Faces of the Opera
Soprano Summer Hassan graduated from LA Opera’s Domingo-Colburn-Stein Young Artist program last year, but she’s kept in touch with us since she’s departed from Los Angeles. Fresh off-the-heels of her performances as Virginia Otis in LA Opera’s recent production of Gordon Getty’s Scare Pair: Usher House/The Canterville Ghost, Hassan is heading back home to Philadelphia before embarking on one of the most exciting endeavors of her career: competing in Plácido Domingo’s Operalia competition.
Summer always means new faces when we welcome our interns at LA Opera. Curious to know what it means to spend the summer at the opera? Hint: it’s more than just singing all day.
Learn more about our interns below!
Ever wonder where your favorite LA Opera artists go when the season is over? Well, they travel the world! From Santa Fe to Salzburg, these singers have a busy summer ahead performing on stages around the globe. Read below to see where some of them are traveling before returning to Los Angeles!
Plácido Domingo, LA Opera’s Eli and Edythe Broad General Director, announced today that he has chosen the performers who will join LA Opera’s Domingo-Colburn-Stein Young Artist Program in the 2018/19 season. The artists were chosen from 650 applicants, 200 live auditions and, ultimately, 28 final candidates.
When arriving for her interview a few weeks ago on an unusually rainy day in Los Angeles, mezzo-soprano Ginger Costa-Jackson is all smiles. She’s just happy to be in the city, regardless of the weather.
“The apartment that I’m staying at has a rooftop and I can see the Hollywood sign,” said Costa-Jackson. “On my days off, I’ve been laying out and tanning, but I guess not today.”
Stage Managers have some of the most important jobs in opera. Unlike other types of performing arts, such as musical theater, stage managers in the opera cue almost everything — from paging artists to the stage, to entrances, to sound cues and special effects, stage managers pretty much run the show. It’s an enormous responsibility, one that Chelsea Antrim, Production Stage Manager at LA Opera, feels prepared for every performance.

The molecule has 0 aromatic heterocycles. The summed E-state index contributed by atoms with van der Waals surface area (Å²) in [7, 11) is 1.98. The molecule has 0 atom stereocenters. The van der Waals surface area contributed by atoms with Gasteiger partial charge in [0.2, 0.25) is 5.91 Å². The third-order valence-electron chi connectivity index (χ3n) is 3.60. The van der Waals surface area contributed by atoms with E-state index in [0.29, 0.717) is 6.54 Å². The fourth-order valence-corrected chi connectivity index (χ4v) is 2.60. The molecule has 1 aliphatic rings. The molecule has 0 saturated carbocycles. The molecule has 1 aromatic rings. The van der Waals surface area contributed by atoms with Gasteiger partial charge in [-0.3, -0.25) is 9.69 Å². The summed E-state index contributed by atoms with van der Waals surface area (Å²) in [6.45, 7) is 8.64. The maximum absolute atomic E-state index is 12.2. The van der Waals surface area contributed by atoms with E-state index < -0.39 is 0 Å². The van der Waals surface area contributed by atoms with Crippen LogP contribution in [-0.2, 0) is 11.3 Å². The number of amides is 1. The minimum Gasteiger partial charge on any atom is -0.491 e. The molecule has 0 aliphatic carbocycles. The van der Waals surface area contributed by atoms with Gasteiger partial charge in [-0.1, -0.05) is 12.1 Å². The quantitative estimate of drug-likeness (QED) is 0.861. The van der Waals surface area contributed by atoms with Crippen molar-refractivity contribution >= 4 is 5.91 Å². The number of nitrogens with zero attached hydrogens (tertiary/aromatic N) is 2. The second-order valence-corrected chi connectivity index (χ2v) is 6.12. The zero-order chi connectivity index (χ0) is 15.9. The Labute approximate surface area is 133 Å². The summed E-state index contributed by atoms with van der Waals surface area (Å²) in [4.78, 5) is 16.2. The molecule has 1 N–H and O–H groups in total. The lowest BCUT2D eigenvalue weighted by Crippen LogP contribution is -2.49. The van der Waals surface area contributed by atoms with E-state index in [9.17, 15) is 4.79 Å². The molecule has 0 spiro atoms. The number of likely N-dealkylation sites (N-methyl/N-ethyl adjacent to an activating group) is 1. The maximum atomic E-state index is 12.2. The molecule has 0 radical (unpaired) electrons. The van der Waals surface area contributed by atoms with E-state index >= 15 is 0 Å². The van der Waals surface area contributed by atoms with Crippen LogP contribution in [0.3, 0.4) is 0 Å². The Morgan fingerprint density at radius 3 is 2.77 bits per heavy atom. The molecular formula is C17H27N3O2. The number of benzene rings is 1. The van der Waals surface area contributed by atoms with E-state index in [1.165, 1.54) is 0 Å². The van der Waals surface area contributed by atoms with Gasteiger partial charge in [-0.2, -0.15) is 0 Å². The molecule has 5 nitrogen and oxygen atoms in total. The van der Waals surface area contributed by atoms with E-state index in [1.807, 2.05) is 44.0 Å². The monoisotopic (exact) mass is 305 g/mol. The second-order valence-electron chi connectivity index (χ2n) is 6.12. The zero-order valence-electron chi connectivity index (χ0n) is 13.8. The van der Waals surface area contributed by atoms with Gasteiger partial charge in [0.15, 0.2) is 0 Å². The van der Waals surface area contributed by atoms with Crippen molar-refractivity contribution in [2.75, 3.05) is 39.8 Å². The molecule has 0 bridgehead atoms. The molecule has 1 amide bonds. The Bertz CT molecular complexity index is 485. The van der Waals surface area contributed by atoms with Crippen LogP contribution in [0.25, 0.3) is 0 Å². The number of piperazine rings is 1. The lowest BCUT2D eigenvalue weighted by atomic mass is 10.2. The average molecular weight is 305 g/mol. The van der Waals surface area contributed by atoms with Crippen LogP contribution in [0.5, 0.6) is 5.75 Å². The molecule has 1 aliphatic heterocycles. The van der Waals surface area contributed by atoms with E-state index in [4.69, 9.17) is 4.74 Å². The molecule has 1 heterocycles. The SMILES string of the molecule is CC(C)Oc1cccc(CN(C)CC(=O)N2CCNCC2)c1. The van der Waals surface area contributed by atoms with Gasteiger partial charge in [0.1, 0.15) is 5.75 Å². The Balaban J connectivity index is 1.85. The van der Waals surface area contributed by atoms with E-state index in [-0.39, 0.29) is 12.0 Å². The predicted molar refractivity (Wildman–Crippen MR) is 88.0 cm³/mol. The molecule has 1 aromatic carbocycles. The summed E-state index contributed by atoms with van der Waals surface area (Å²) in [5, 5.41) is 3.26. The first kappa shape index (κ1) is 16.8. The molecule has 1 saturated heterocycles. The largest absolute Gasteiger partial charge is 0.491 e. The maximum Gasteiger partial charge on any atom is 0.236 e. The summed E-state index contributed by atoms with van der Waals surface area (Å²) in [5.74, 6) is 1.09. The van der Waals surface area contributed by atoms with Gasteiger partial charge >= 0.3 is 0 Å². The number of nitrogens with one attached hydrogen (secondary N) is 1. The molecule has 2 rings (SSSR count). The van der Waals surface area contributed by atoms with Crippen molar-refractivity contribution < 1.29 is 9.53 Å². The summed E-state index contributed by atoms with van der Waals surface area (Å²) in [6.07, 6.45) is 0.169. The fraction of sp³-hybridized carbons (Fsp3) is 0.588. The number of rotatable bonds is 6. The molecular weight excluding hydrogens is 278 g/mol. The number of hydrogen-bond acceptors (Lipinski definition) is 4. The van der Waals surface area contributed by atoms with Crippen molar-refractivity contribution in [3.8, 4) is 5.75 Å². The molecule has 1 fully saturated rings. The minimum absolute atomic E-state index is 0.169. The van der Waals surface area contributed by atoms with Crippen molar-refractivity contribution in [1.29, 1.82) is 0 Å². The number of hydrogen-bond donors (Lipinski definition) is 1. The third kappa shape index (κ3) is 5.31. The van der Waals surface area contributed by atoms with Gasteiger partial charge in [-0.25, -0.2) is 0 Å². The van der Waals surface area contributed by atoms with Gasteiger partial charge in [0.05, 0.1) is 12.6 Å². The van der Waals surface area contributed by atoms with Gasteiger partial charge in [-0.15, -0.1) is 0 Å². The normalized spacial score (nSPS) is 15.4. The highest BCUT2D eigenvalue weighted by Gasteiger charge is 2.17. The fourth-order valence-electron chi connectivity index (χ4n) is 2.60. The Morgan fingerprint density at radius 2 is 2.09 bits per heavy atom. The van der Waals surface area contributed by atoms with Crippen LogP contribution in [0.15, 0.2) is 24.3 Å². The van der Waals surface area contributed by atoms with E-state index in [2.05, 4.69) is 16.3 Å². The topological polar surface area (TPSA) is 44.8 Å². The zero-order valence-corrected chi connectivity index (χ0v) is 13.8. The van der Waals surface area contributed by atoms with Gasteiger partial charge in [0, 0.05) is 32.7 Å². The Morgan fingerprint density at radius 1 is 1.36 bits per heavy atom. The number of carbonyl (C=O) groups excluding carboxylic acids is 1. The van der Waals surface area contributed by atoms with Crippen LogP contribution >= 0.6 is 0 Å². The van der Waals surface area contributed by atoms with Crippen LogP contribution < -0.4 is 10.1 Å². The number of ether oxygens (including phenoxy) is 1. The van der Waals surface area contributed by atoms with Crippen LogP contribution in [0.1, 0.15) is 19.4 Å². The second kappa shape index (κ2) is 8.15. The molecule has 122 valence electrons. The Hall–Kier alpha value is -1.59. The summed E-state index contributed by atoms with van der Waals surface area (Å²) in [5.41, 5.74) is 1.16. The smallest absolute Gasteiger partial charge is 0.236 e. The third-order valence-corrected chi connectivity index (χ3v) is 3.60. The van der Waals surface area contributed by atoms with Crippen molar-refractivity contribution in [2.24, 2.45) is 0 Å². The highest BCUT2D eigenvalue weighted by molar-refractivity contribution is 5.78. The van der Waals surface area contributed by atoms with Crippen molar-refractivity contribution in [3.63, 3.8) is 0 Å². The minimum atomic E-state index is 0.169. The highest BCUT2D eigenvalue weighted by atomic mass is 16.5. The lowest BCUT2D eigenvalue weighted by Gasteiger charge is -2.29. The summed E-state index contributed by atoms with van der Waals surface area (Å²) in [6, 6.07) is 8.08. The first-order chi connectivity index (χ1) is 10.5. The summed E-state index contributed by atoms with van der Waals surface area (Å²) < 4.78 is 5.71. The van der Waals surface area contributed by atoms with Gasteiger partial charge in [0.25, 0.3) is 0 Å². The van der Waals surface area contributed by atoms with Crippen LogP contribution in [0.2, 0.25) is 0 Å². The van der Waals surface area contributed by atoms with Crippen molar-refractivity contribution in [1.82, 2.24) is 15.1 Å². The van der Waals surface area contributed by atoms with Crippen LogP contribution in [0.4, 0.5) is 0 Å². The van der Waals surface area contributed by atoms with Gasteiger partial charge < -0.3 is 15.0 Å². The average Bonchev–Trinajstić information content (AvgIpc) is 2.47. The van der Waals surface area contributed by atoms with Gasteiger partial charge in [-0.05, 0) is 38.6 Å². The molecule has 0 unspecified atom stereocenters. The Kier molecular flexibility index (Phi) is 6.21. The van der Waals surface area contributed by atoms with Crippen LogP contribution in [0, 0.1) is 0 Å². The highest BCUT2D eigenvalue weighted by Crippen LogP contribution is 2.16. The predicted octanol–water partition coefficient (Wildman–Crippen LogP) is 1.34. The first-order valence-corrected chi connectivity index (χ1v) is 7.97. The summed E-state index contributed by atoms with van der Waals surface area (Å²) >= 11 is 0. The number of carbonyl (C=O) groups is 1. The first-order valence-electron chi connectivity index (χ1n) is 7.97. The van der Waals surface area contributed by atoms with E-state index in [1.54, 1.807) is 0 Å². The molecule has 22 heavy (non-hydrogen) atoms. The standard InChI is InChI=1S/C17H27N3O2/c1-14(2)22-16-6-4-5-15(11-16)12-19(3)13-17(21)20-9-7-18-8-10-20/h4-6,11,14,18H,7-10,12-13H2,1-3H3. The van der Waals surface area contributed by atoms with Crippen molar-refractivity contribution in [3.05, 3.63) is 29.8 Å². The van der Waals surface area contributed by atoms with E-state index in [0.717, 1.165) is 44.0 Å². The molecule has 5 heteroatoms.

Audra McDonald is an artist that transcends all genres. From the stage to television to the movie screen, there isn’t much she hasn’t already done. And with an Emmy Award, two Grammy Awards and a record-setting six Tony Awards, it’s safe to say she’s already established herself as an icon.
Although mezzo-soprano Taylor Raven has only been a member of LA Opera’s Domingo-Colburn-Stein Young Artist Program for a year, she’s already made her company debut as the Vanderdendur in Candide. As the treacherous ship captain who double crosses Candide, she chewed up the stage. Later this month, she appears with Artist in Residence Matthew Aucoin and the other Domingo-Colburn-Stein YAPs on-tour in “Verdi: Bel Canto and Beyond.”
Joffrey dancer Victoria Jaiani knows a thing or two about ballet — she’s been training in the art since age 10. Since joining the Joffrey Ballet in 2003, she’s gone on to perform roles such as Giselle (Giselle), Juliet (Romeo and Juliet), Terpsichore (Apollo) and many more.
Though she’s well-seasoned in ballet, Jaiani is new to the world of opera. Currently appearing in Orpheus and Eurydice, she had the opportunity to answer our questions on working with opera singers, as well as her insight on the daily life of a ballerina.
For a lyric-coloratura soprano like Lisette Oropesa, it can be easy to be pigeonholed into the many mistreated ingenue roles that dominate the repertoire. But Oropesa has broken that mold. At only 34 years old, she already has a wide array of repertoire. From Baroque to bel canto to new music, she has sung it all.
This season, Oropesa returns to the Dorothy Chandler Pavilion stage in two back-to-back roles. On March 10, she makes her role debut as Eurydice in John Neumeier’s new staging of Gluck’s Orpheus and Eurydice. In May, she assumes the role of Gilda in the first three performances of Verdi’s Rigoletto.
John Neumeier is director, choreographer, set designer, costume designer and lighting designer for LA Opera’s new production of Orpheus and Eurydice (performed here in its 1774 French revision as Orphée et Eurydice). His staging comes to Los Angeles after performances earlier this season at Lyric Opera of Chicago, and it will be presented next season by a third co-producer, the Hamburg State Opera, featuring the Hamburg Ballet, where Mr. Neumeier is director and chief choreographer. During rehearsals for the Chicago performances, he spoke with Roger Pines, dramaturg of Lyric Opera of Chicago.